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Samantha Flynn, Chris Hatton, Richard P. Hastings, Nikita Hayden, Sue Caton, Pauline Heslop, Andrew Jahoda, Stuart Todd, Edward Oloidi, Stephen Beyer, Peter Mulhall and Laurence Taggart
This paper aims to present data about access to and use of health and social care services by adults with learning disabilities during the COVID-19 pandemic in England…
This paper aims to present data about access to and use of health and social care services by adults with learning disabilities during the COVID-19 pandemic in England, Northern Ireland, Scotland and Wales.
Data were collected in three waves between December 2020 and September 2021 and concerned the use of health and social care services during the COVID-19 pandemic. Data were collected at one or more time-points directly from 694 adults with learning disabilities and through separate proxy reports by family carers and paid support staff of another 447 adults with learning disabilities.
Many people with learning disabilities who reported regularly accessing services/supports pre-pandemic were not receiving them during the timeframe of this study. There were indications of increasing access to some services and supports between Wave 2 and 3, but this was not universal.
People in Cohort 2, who were likely to have severe/profound learning disabilities, were less frequently reported to access online community activities than people in Cohort 1, which is likely to exacerbate existing social isolation for this cohort and their family carers. Service providers should seek to ensure equitable access to services and activities for all people with learning disabilities in the event of future lockdowns or pandemics.
This is the largest longitudinal study about the impact of the COVID-19 pandemic on health and social care services for adults with learning disabilities in the UK. We primarily collected data directly from adults with learning disabilities and worked with partner organisations of people with learning disabilities and family members throughout the study.
Priyanka Rebecca Tharian, Sadie Henderson, Nataya Wathanasin, Nikita Hayden, Verity Chester and Samuel Tromans
Fiction has the potential to dispel myths and helps improve public understanding and knowledge of the experiences of under-represented groups. Representing the diversity…
Fiction has the potential to dispel myths and helps improve public understanding and knowledge of the experiences of under-represented groups. Representing the diversity of the population allows individuals to feel included, connected with and understood by society. Whether women and girls with autism spectrum disorder (ASD) are adequately and accurately represented in fictional media is currently unknown. The paper aims to discuss this issue.
Internet and library searches were conducted to identify female characters with ASD in works of fiction. Examples of such works were selected for further discussion based on their accessibility, perceived historical and cultural significance and additional characteristics that made the work particularly meaningful.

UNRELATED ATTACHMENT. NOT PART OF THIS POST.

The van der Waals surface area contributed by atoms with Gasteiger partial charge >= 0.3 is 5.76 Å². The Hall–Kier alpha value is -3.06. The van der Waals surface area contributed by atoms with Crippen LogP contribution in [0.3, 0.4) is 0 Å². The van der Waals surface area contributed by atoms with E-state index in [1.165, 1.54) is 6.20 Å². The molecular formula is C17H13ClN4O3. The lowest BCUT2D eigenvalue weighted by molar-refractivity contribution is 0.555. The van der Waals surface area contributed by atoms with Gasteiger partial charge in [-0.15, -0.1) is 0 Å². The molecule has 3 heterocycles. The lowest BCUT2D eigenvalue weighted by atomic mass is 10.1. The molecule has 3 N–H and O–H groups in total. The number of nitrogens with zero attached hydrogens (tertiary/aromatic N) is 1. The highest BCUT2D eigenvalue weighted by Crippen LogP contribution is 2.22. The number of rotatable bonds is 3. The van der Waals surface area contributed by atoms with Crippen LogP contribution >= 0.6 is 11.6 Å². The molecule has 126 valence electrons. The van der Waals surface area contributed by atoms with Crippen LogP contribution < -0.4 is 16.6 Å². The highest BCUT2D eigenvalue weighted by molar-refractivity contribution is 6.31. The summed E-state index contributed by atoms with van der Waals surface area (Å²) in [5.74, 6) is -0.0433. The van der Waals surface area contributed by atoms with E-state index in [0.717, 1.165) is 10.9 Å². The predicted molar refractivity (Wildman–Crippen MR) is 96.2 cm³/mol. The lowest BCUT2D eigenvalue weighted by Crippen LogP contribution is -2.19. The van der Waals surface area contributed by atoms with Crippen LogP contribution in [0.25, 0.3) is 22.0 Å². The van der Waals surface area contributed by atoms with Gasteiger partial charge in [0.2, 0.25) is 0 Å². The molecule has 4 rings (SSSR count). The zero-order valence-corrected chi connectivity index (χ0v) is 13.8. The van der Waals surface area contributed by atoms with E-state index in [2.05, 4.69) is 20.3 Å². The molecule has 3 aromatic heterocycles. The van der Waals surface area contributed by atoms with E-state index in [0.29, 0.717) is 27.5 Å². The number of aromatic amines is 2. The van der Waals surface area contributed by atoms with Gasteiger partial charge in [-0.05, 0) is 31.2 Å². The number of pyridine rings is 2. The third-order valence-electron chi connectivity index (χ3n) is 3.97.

The search highlighted a number of female characters with ASD across a range of media, including books, television, film, theatre and video games. Many were written by authors who had a diagnosis of the condition themselves, or other personal experience. Pieces largely portrayed characters with traits that are highly recognised within the academic literature. However, some also appeared to endorse outdated myths and stereotypes. Existing works appear to preferentially portray high functioning autistic women, with limited representation of those whom also have intellectual disability.
This is the first exploration of the depiction of ASD in females within fiction. There is a need for more works of fiction responsibly depicting females with ASD, as this can help reduce stigma, develop public awareness and recognition and increase representation.
This paper aims to explore the relationship between childhood, consumption and the Cold War in 1950s America and the Soviet Union. The author argues that Soviet and…
This paper aims to explore the relationship between childhood, consumption and the Cold War in 1950s America and the Soviet Union. The author argues that Soviet and American leaders, businessmen, and politicians worked hard to convince parents that buying things for their children offered the easiest way to raise good American and Soviet kids and to do their part in waging the economic battles of the Cold War. The author explores how consumption became a Cold War battleground in the late 1950s and suggests that the history of childhood and Cold War consumption alters the way we understand the conflict itself.
Archival research in the USA and the Russian Federation along with close readings of Soviet and American advertisements offer sources for understanding the global discourse of consumption in the 1950s and 1960s.
Leaders, advertisers, and propagandists in the Soviet Union and the USA used the same images in the same ways to sell the ethos of consumption to their populations. They did this to sell the Cold War, to bolster the status quo, and to make profits.
This paper offers a previously unexplored, transnational perspective on the role that consumption and the image of the child played in shaping the Cold War both domestically and abroad.